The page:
News

City's first hydrogen station opens

Mountain View's first hydrogen-fueling station opened for business recently at the Flyers gas station at 830 Leong Drive. The gas station installed the hydrogen pump last month, making it the 32rd station offering the fuel in California.

Hydrogen fuel cell technology generates zero carbon emission and its only byproduct is water vapor. The fuel technology has become a major component in California's ambitious goal to cut petroleum usage, yet its adoption has lagged behind electric cars.

In 2015, the Bay Area Air Quality Management District (BAAQMD) announced it would put $2.2 million toward building hydrogen-fuel stations in 12 Bay Area cities, including Mountain View. The gas supplier company Linde North America received $300,000 in subsidies to build the Mountain View hydrogen pumps, according to a BAAQMD spokeswoman.

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City's first hydrogen station opens

by / Mountain View Voice

Uploaded: Fri, Mar 16, 2018, 10:07 am

Mountain View's first hydrogen-fueling station opened for business recently at the Flyers gas station at 830 Leong Drive. The gas station installed the hydrogen pump last month, making it the 32rd station offering the fuel in California.

Hydrogen fuel cell technology generates zero carbon emission and its only byproduct is water vapor. The fuel technology has become a major component in California's ambitious goal to cut petroleum usage, yet its adoption has lagged behind electric cars.

In 2015, the Bay Area Air Quality Management District (BAAQMD) announced it would put $2.2 million toward building hydrogen-fuel stations in 12 Bay Area cities, including Mountain View. The gas supplier company Linde North America received $300,000 in subsidies to build the Mountain View hydrogen pumps, according to a BAAQMD spokeswoman.

Comments

Hydrogen?
Another Mountain View Neighborhood
on Mar 16, 2018 at 2:27 pm
Hydrogen?, Another Mountain View Neighborhood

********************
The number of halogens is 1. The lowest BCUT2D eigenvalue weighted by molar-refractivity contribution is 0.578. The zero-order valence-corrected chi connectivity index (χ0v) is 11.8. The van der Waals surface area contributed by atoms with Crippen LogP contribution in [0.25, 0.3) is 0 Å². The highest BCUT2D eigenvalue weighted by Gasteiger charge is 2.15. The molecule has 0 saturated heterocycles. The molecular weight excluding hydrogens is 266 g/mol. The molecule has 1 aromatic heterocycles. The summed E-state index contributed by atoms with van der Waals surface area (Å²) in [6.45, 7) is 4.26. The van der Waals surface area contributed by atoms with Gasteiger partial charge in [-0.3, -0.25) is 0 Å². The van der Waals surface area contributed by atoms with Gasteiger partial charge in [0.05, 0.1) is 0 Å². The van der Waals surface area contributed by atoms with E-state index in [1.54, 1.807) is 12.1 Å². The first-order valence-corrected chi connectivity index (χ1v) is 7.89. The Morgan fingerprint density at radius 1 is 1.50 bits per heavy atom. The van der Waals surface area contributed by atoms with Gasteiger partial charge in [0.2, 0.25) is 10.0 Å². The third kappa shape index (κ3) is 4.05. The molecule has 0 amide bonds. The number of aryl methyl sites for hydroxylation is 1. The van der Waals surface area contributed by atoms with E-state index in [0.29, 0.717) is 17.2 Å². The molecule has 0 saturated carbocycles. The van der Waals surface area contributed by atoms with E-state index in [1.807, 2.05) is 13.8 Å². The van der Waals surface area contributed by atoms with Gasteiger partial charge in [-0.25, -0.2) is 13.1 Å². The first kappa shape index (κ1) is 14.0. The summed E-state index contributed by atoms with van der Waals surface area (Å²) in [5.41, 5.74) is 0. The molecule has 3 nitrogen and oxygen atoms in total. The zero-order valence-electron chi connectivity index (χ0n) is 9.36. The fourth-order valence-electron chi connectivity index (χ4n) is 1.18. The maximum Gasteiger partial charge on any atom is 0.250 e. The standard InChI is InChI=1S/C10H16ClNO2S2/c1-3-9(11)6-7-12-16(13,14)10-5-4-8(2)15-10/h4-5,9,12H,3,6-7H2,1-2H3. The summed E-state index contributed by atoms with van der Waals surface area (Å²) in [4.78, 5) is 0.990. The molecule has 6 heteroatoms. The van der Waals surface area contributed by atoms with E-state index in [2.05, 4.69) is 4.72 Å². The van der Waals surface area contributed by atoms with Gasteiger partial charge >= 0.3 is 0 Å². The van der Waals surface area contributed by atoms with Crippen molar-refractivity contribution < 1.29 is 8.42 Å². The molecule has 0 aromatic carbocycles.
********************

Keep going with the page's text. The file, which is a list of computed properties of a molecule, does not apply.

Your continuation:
on Mar 16, 2018 at 2:27 pm
9 people like this

Great, I'll fly my zepplin over and fill 'er up!!


Jack
Castro City
on Mar 16, 2018 at 2:56 pm
Jack, Castro City
on Mar 16, 2018 at 2:56 pm
6 people like this

Is this really the 32rd station? I can't wait for the 33th, 34nd, and 35st!


Probably74
Cuesta Park
on Mar 16, 2018 at 3:50 pm
Probably74, Cuesta Park
on Mar 16, 2018 at 3:50 pm
4 people like this

Could someone please give me the name of a brand or model of car that runs on hydrogen? I can't picture one. I've only heard of hybrid gasoline/electric and fully electric cars. Are there any on Bay Area roads? Thanks.


FuelCell
Rex Manor
on Mar 16, 2018 at 4:44 pm
FuelCell, Rex Manor
on Mar 16, 2018 at 4:44 pm
10 people like this

@Probably74: Three cars that run on hydrogen, all of which I've seen in the Bay Area:

--Honda Clarity Fuel Cell
--Toyota Mirai
--Hyundai Tucson Fuel Cell


Bill Michel
another community
on Mar 16, 2018 at 5:45 pm
Bill Michel, another community
on Mar 16, 2018 at 5:45 pm
5 people like this

So that zero carbon argument isn't really true, since hydrogen is
currently made from natural gas (think fraking and all the attendant
problems). Getting H2 out of hydrocarbons produces C02... Doh!

Of course the fossil fuel industry loves being able to
undercut solar/wind and other renewables. The State of CA is
blowing 2.5B on this nonsense.

How about "fueling infrastruture"? Compare the electricity grid to the
"hydrogen station" network.

There's a recent story in Bloomberg Businessweek that tells more.

Fuel Cell Research is great. It's just way too soon to be deploying
this technology


Rob
Another Mountain View Neighborhood
on Mar 16, 2018 at 6:28 pm
Rob, Another Mountain View Neighborhood
on Mar 16, 2018 at 6:28 pm
3 people like this

Awesome!! No toxic batteries to bury when they go bad!!! awesome.. good bye Tesla.. wrong car type. Maybe Toyota will buy back the factor and make more Mirais.. :)


Donald
another community
on Mar 16, 2018 at 6:34 pm
Donald, another community
on Mar 16, 2018 at 6:34 pm
11 people like this

Bill is almost, but not quite, correct. Industrial-scale hydrogen production is done by cracking methane with steam and uses natural gas for the methane source. On the small scale, hydrogen can be made by means of electrical separation. Some stand-alone stations, like the one at Sky Londa, use solar panels and electricity to generate the hydrogen from water, and and the only byproduct is oxygen. In that case Bill's argument falls flat.

Fuel cell cars are electric cars that use hydrogen instead of batteries to generate the electricity. One of the advantages is that you can refill in minutes instead of waiting hours for you battery to recharge.


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